Create a loop with the end of the strand.
Pass the end through the loop, creating a closed loop on the right side.
Take the loop in your right hand, and turn it counter-clockwise.
Now take the end of the strand and pass it through this loop. This should move the strand over to the right side and the loop to the left one.
Turn the loop clockwise (in the other direction) with your left hand.
Continue this process until you reach the desired length. Make sure to tighten the last loop carefully before cutting off the end, so that it doesn’t come loose.
6. Gathering Knot (Wrapping Knot)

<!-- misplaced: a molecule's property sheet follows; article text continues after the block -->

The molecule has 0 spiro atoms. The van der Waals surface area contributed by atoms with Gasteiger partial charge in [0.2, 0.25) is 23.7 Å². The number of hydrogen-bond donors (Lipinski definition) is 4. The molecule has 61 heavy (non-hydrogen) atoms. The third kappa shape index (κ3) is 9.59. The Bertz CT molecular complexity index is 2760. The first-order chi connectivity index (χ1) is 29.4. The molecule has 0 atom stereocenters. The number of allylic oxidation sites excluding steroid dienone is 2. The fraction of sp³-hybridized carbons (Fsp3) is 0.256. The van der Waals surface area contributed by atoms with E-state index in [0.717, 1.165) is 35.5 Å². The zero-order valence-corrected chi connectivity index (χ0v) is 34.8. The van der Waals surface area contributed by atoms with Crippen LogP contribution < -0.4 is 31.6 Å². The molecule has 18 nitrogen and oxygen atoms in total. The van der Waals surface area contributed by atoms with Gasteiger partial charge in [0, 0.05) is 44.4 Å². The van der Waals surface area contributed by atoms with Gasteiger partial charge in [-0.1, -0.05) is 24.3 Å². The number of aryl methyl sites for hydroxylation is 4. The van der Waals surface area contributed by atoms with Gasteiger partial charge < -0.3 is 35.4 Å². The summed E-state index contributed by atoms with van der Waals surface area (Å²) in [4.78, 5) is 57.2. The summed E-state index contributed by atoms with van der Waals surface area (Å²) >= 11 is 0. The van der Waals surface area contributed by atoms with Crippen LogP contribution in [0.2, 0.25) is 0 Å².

A very common macrame end knot. You can wrap it around as many strings as you want, usually ranging between 2-8 strings. It’s very easy to tie but requires an extra string that you wrap around the central ones. In some sources, it’s referred to as the Wrapping Knot and in other ones as the Gathering Knot.
Take a 12-20 inch (30-50 cm) long string and create a bight with the end of it, as shown in the photo above.
Put it in front of the central strings.
Pass the longer end behind the center strings and start wrapping it around.
Start from the top and move toward the bottom, making sure to place each wrap right next to the last one. Do as many turns as you want.
When you reach the desired length, pass the working end through the bottom loop, as illustrated above.
To tighten the Wrapping Knot, pull the top string. This should tighten the bottom loop and hide it underneath the bottom wraps.
Cut off the top and bottom ends with scissors.
To make the end result look clean, hide the tag ends underneath the wraps with the tip of the scissors.